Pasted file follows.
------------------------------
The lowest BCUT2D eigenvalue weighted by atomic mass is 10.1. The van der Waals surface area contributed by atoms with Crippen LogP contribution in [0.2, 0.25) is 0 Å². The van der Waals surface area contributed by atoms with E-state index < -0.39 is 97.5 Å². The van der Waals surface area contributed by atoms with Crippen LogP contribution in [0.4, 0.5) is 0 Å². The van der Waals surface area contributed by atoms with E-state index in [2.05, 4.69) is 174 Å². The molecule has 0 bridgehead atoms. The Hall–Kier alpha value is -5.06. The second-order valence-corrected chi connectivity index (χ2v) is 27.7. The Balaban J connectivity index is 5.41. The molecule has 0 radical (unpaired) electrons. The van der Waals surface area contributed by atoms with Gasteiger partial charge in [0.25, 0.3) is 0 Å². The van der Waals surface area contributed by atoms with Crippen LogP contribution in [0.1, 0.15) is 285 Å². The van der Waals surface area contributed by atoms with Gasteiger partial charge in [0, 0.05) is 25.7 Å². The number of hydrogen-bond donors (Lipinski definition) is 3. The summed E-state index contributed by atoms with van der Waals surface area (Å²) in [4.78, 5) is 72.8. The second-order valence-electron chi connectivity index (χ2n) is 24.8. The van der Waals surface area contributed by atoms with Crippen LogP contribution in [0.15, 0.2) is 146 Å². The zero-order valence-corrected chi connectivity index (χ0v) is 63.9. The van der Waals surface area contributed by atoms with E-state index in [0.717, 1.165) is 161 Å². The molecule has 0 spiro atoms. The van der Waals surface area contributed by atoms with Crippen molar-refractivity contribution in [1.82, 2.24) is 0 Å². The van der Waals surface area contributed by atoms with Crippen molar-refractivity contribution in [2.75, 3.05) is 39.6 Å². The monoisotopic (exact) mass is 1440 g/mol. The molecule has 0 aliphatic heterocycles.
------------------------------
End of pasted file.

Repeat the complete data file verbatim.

The lowest BCUT2D eigenvalue weighted by atomic mass is 10.1. The van der Waals surface area contributed by atoms with Crippen LogP contribution in [0.2, 0.25) is 0 Å². The van der Waals surface area contributed by atoms with E-state index < -0.39 is 97.5 Å². The van der Waals surface area contributed by atoms with Crippen LogP contribution in [0.4, 0.5) is 0 Å². The van der Waals surface area contributed by atoms with E-state index in [2.05, 4.69) is 174 Å². The molecule has 0 bridgehead atoms. The Hall–Kier alpha value is -5.06. The second-order valence-corrected chi connectivity index (χ2v) is 27.7. The Balaban J connectivity index is 5.41. The molecule has 0 radical (unpaired) electrons. The van der Waals surface area contributed by atoms with Gasteiger partial charge in [0.25, 0.3) is 0 Å². The van der Waals surface area contributed by atoms with Crippen LogP contribution in [0.1, 0.15) is 285 Å². The van der Waals surface area contributed by atoms with Gasteiger partial charge in [0, 0.05) is 25.7 Å². The number of hydrogen-bond donors (Lipinski definition) is 3. The summed E-state index contributed by atoms with van der Waals surface area (Å²) in [4.78, 5) is 72.8. The second-order valence-electron chi connectivity index (χ2n) is 24.8. The van der Waals surface area contributed by atoms with Crippen LogP contribution in [0.15, 0.2) is 146 Å². The zero-order valence-corrected chi connectivity index (χ0v) is 63.9. The van der Waals surface area contributed by atoms with E-state index in [0.717, 1.165) is 161 Å². The molecule has 0 spiro atoms. The van der Waals surface area contributed by atoms with Crippen molar-refractivity contribution in [1.82, 2.24) is 0 Å². The van der Waals surface area contributed by atoms with Crippen molar-refractivity contribution in [2.75, 3.05) is 39.6 Å². The monoisotopic (exact) mass is 1440 g/mol. The molecule has 0 aliphatic heterocycles.